• Connected canines

    Connected canines

    In Tanzania, researchers are using facial recognition technology to combat the transmission of rabies from animals to people.

    As part of the initiative, a smartphone app is being field-tested in a mass dog-vaccination project in Tanzania’s Mara region by Washington State University’s (WSU) Paul G Allen school for Global Animal Health and US company PiP My Pet Technologies.

    The app – originally developed by PiP to reunite lost pets with their owners – is now being employed to keep track of whether stray or lost dogs have been vaccinated. Each vaccination is logged in a database, reducing the need for microchips – technology that can be expensive and time-consuming to implement.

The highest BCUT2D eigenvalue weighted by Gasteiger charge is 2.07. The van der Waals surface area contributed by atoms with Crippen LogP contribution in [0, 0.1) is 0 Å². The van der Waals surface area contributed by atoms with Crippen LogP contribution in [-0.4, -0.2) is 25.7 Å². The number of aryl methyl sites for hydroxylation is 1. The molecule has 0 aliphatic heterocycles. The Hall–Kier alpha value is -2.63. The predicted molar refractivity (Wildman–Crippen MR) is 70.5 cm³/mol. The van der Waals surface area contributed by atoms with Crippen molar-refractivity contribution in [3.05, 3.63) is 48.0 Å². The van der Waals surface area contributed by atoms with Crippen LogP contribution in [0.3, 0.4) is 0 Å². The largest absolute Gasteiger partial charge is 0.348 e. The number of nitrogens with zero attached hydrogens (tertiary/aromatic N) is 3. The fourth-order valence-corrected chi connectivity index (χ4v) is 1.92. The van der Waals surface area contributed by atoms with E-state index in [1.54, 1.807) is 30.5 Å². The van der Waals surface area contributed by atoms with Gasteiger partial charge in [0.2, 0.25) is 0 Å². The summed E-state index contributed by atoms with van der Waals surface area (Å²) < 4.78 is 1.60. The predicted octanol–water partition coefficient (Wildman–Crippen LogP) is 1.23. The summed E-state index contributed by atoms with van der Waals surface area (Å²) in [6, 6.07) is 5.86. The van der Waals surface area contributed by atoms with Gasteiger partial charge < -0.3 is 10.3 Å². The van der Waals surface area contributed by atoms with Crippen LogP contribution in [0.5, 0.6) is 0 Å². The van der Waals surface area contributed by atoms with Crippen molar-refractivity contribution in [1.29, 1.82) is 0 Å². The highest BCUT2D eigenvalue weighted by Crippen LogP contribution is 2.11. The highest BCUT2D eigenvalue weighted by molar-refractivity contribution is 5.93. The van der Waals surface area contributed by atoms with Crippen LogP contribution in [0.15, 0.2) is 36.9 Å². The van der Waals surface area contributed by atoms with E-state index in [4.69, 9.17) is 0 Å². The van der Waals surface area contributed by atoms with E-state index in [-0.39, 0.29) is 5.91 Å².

The WHO reports that almost all human rabies across the globe is transmitted from rabid dogs, killing about 59 000 people each year. Felix Lankester, director of WSU’s Rabies Free Tanzania programme, says the new technology accelerates the process of animal vaccination at a lower cost, preventing more deaths.

    ‘Not only could this technology improve the efficiency with which we roll out mass dog vaccination across Tanzania right now, it could [also] tell us which vaccination strategies are most effective.’

    WSU vaccinated more than 275 000 dogs across Tanzania and Kenya last year, and the campaign is now nearing 2 million vaccinations.

    10 March 2020
    Image: Gallo/Getty Images